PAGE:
This decrease in current density increases the rate of VBE change in transistors 95 and 96 with respect to temperature. This results in a greater rate of decrease in the voltage across resistor 94, and thus in IBIAS /2, as temperature increases.
The net effect of the bias current circuit 70, then, is to lower IBIAS enough as temperature increases so that the current I1 or I2 conducted by the output transistor (80 or 87) which is supplying or sinking a large output current and its associated resistor (84 or 90) is high enough to "starve" the other output transistor and its resistor (84 or 90), and thereby allow the collector-base reverse leakage current of that starved output transistor to be shunted out of the base of that output transistor. This raises the collector-to-emitter breakdown voltage that starved output transistor from its BVCEO value to a much higher value that depends on the value of the resistor 84 or 90, in accordance with the prior discussion of FIG. 4. The 48 ohm resistor 99 is ratio-matched with 24 ohm resistors 81 and 88 with respect to processing and temperature variations. Resistor 94 is ratio-matched to resistors 84 and 90 with respect to processing and temperature variations. The amount of current supplied into conductor 25 by PNP current mirror circuit 45 of FIG. 1 controls IBIAS /2, and hence IBIAS.
Therefore, forcing an essentially constant current into diode-connected transistor 96 and 48 ohm resistor 99 controls the voltage across and hence the current through resistor 94, and thereby causes temperature dependent current IBIAS /2 to flow in resistor 94. The PNP current mirror circuit 74, 75 doubles this current to produce IBIAS, which then is split into curents I1 and I2, to produce proportional, temperature dependent currents to flow in resistors 84 and 90. One skilled in the art will recognize that these currents produce voltages that cause transistor 80 and resistor 81 to produce an essentially constant, relatively temperature-independent current I4, and cause transistor 87 and resistor 88 to produce an essentially constant, temperature-independent current I7. Analagous operation occurs under non-quiescent conditions, and at high or low temperatures, the collector current in the output transistor not supplying or sinking output current is so low that its collector-to-emitter breakdown voltage is raised to a safe value.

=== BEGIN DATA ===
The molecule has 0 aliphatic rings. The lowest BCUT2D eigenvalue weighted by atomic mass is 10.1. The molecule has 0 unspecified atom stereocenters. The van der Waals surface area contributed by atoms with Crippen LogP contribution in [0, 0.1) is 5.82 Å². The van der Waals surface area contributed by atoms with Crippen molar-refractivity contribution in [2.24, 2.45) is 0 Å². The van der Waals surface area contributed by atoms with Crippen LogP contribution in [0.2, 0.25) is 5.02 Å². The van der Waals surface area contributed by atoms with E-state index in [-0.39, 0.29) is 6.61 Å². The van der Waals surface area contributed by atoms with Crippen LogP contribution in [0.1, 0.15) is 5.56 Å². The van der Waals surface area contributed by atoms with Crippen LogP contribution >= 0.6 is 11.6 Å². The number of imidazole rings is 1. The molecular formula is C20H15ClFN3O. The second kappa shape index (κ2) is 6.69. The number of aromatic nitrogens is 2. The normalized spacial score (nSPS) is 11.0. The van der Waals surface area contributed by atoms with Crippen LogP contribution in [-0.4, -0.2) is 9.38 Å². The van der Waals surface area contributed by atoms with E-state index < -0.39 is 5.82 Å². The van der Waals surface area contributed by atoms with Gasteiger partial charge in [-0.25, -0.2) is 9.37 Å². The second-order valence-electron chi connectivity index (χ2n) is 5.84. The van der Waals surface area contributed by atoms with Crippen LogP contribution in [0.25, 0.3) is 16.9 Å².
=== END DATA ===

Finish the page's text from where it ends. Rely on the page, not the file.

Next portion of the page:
The operation of the level shifting circuit 14 in FIG. 1 will now be described. A low TTL level of VA applied to conductor 2 is shifted up by the emitter-to-base voltage of diode connected transistor 15, and then is applied to the base of emitter follower transistor 18, the emitter of which is at essentially VA volts. A level shifting resistor 19, which is ratio-matched with resistor 41, produces a voltage shift of about 2 volts, and applies the shifted low TTL input voltage to the base of bit current switch transistor 5. If VA is "high", then VREF1 is applied to the base of transistor 18 (because diode 15 is turned off) and the level of VREF1 is shifted by resistor 19. The problem, given a value of -VCC as small as -4.75 volts, considering the constraints on the values of VB1 and VB2, is how to keep the voltage drop across level shifting resistor 19 essentially constant over a normal range of processing parameter variations and temperature variations from - 25 to +125 degrees Centigrade. If this compensation for processing parameter variations and temperature variations cannot be achieved, the level shifting technique of circuit 14 is not practical for use in a low voltage DAC.
The manner in which the current ILS (i.e., the level shifting current) is varied to keep the voltage drop across resistor 19 essentially constant, is to drive the NPN current mirror circuit 31 by means of PNP current mirror circuit 32, whose input current is determined by transistor 38, resistor 40, and the reference voltage on conductor 39.